The governor of Beirut port told Sky News a team of firefighters, who were battling the initial blaze, had “disappeared” after the explosion.
Footage of the explosion shared by residents on social media showed a column of smoke rising from the port followed by an enormous blast, sending up a white cloud and a fireball into the sky.
Those filming the incident from high buildings two kilometres from the port were thrown backwards by the shock.
My brother sent me this, we live 10 KM away from the explosion site and the glass of our bldgs got shattered. #Lebanon pic.twitter.com/MPByBc673m
— Abir Ghattas (@AbirGhattas) August 4, 2020
It was the most powerful explosion in years to hit Beirut, which is already reeling from economic crisis and a surge in coronavirus infections.
President Michel Aoun said that 2750 tonnes of ammonium nitrate, used in fertilisers and bombs, had been stored for six years at the port without safety measures, and he said that was “unacceptable”.
He called for an emergency cabinet meeting on Wednesday.
Israel, which has fought several wars with Lebanon, has denied any role and offered help.
“What we are witnessing is a huge catastrophe,” the head of Lebanon’s Red Cross George Kettani told broadcaster Mayadeen.
“There are victims and casualties everywhere.”
Prime Minister Scott Morrison said the Australian embassy had been damaged but staff had escaped without major injuries. However, it had been confirmed that one Australian died, although the location was not revealed.
“It’s my deep regret to inform you that one Australian has been killed in this horrific blast,” Morrison told the Nine Network.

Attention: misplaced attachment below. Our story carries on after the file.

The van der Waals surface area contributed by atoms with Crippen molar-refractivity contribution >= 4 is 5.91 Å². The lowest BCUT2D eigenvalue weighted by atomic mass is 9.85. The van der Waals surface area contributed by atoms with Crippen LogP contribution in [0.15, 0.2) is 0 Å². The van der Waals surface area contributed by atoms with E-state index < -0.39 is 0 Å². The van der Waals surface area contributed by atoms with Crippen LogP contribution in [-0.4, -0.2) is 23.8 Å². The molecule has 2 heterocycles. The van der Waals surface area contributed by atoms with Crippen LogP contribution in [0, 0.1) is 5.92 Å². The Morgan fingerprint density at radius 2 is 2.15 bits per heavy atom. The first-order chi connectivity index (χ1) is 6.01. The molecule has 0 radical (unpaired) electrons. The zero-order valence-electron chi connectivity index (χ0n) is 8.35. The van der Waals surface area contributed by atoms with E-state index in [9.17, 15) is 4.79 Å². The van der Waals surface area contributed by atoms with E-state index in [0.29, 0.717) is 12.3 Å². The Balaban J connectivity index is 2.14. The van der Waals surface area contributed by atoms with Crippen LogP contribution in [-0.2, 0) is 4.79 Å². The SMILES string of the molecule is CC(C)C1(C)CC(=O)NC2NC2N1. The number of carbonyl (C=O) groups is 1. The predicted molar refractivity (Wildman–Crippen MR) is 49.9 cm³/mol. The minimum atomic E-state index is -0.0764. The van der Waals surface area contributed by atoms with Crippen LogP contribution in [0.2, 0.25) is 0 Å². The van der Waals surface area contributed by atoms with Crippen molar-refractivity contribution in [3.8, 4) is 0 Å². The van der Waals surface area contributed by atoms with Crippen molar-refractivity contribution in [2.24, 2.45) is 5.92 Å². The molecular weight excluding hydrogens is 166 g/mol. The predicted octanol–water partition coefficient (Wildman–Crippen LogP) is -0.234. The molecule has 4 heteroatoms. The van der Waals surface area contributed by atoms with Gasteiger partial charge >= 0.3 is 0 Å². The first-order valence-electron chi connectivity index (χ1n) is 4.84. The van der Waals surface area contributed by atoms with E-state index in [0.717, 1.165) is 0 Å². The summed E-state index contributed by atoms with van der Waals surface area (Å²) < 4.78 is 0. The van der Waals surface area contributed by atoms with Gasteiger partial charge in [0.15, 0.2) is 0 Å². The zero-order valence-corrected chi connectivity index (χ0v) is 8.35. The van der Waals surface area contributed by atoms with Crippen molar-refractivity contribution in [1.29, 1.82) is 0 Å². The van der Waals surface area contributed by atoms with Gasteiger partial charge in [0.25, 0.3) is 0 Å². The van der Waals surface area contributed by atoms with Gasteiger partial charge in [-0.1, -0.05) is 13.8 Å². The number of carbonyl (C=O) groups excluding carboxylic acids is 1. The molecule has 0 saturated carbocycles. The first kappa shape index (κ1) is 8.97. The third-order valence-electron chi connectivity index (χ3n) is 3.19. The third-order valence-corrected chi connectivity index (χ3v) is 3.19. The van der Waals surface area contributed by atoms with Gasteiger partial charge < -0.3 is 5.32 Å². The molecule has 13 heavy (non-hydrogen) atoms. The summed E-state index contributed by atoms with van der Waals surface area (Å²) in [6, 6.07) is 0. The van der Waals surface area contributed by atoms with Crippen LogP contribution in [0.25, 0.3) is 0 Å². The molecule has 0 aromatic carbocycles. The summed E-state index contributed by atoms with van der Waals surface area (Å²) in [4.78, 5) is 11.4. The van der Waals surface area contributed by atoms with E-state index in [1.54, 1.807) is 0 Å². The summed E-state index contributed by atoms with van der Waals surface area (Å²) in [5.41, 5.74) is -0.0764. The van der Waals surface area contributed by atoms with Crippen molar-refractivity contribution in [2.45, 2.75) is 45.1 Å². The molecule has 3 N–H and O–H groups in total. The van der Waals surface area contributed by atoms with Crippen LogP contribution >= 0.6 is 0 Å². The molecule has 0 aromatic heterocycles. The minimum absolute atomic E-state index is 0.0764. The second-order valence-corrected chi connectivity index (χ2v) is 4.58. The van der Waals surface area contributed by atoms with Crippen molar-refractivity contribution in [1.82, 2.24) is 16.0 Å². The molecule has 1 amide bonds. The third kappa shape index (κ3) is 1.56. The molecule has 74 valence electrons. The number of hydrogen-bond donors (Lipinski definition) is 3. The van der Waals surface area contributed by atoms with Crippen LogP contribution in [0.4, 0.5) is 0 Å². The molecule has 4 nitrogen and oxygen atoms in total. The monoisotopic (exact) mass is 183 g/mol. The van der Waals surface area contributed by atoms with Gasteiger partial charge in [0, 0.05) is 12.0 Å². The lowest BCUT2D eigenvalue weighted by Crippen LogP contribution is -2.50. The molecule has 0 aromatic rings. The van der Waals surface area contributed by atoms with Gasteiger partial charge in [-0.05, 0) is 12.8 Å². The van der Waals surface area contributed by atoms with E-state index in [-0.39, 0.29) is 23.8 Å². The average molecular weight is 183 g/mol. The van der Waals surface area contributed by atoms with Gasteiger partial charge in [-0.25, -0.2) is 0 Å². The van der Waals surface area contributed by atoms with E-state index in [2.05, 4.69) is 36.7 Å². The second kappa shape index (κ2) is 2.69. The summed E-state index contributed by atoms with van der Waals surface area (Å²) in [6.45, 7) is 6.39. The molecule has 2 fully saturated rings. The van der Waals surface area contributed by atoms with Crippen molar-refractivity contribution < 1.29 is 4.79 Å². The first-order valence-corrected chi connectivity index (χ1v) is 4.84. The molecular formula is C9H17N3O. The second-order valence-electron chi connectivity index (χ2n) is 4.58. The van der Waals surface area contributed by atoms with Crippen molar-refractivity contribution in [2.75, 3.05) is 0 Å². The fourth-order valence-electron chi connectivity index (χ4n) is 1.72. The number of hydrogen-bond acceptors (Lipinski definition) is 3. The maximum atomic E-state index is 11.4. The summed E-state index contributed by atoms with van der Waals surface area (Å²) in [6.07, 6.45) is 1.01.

He said there were usually about 20,000 Australians in the Lebanese capital but he was unsure how many had returned to Australia because of the coronavirus pandemic.
“Our hearts really go out to our Lebanese Australian community,” he said.
“I know there will be many prayers in the churches and the mosques in Australia but given the COVID restrictions, I would just urge the appropriate response.”
Foreign Minister Marise Payne said the embassy had considerable damage from the blast.
“About 95 per cent of the windows and front of the chancery of the embassy have been blown out,” she told ABC radio.
“Staff have been affected by a number of glass injuries. Fortunately, they are relatively minor and they have all been treated.”
Hours after the blast, which erupted shortly after 6 pm local time, a fire still blazed in the port district, casting an orange glow across the night sky as helicopters hovered and ambulance sirens sounded across the capital.
A security source said victims were taken for treatment outside the city because Beirut hospitals were packed with wounded.
Ambulances from the north and south of the country and the Bekaa valley to the east were called in to help.
The blast was so big some residents in the city, where memories of heavy shelling during the 1975 to 1990 civil war live on, thought an earthquake had struck.
Dazed, weeping and wounded people walked through streets searching for relatives.
“I promise you that this catastrophe will not pass without accountability,” Prime Minister Hassan Diab told the nation.
“Those responsible will pay the price,” he said in his televised address, adding that details about the “dangerous warehouse” would be made public.
The interior minister told Al Jadeed TV that ammonium nitrate had been stored at the port since 2014.
President Michel Aoun called for an emergency cabinet meeting on Wednesday and said a two-week state of emergency should be declared.
He said it was “unacceptable” that 2750 tonnes of ammonium nitrate were stored for six years without safety measures.
The prime minister called for a day of mourning.
The death toll has reached 100 and more victims are under the rubble, the head of the Lebanese Red Cross has told local broadcasters.
George Kettaneh told LBCI TV by telephone that the Red Cross was coordinating with the health ministry for morgues to take victims because hospitals were overwhelmed after Tuesday’s blast.
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